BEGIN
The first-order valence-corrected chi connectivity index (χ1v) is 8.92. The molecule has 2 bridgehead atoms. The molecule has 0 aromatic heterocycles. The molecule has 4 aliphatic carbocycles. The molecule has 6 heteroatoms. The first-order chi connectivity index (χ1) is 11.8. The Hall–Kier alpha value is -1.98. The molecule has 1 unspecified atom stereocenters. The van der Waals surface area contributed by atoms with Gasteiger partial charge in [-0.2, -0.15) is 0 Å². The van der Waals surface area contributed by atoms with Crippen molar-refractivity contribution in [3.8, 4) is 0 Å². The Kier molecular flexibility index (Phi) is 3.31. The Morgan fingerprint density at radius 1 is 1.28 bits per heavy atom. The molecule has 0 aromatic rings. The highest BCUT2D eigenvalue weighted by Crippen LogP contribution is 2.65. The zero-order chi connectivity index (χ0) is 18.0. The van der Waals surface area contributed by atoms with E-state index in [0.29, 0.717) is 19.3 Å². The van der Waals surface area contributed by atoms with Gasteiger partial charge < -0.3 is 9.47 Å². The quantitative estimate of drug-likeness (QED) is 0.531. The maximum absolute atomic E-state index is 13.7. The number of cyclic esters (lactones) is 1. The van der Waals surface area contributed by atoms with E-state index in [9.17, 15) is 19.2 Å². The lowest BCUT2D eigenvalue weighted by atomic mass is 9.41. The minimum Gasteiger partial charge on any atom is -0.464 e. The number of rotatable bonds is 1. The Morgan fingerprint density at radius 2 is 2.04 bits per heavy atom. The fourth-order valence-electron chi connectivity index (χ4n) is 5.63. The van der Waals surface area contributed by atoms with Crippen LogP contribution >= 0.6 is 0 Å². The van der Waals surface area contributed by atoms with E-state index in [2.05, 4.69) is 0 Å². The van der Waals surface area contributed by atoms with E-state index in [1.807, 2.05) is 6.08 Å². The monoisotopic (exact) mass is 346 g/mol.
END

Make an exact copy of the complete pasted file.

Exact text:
The first-order valence-corrected chi connectivity index (χ1v) is 8.92. The molecule has 2 bridgehead atoms. The molecule has 0 aromatic heterocycles. The molecule has 4 aliphatic carbocycles. The molecule has 6 heteroatoms. The first-order chi connectivity index (χ1) is 11.8. The Hall–Kier alpha value is -1.98. The molecule has 1 unspecified atom stereocenters. The van der Waals surface area contributed by atoms with Gasteiger partial charge in [-0.2, -0.15) is 0 Å². The van der Waals surface area contributed by atoms with Crippen molar-refractivity contribution in [3.8, 4) is 0 Å². The Kier molecular flexibility index (Phi) is 3.31. The Morgan fingerprint density at radius 1 is 1.28 bits per heavy atom. The molecule has 0 aromatic rings. The highest BCUT2D eigenvalue weighted by Crippen LogP contribution is 2.65. The zero-order chi connectivity index (χ0) is 18.0. The van der Waals surface area contributed by atoms with E-state index in [0.29, 0.717) is 19.3 Å². The van der Waals surface area contributed by atoms with Gasteiger partial charge < -0.3 is 9.47 Å². The quantitative estimate of drug-likeness (QED) is 0.531. The maximum absolute atomic E-state index is 13.7. The number of cyclic esters (lactones) is 1. The van der Waals surface area contributed by atoms with E-state index in [9.17, 15) is 19.2 Å². The lowest BCUT2D eigenvalue weighted by atomic mass is 9.41. The minimum Gasteiger partial charge on any atom is -0.464 e. The number of rotatable bonds is 1. The Morgan fingerprint density at radius 2 is 2.04 bits per heavy atom. The fourth-order valence-electron chi connectivity index (χ4n) is 5.63. The van der Waals surface area contributed by atoms with Crippen LogP contribution >= 0.6 is 0 Å². The van der Waals surface area contributed by atoms with E-state index in [2.05, 4.69) is 0 Å². The van der Waals surface area contributed by atoms with E-state index in [1.807, 2.05) is 6.08 Å². The monoisotopic (exact) mass is 346 g/mol.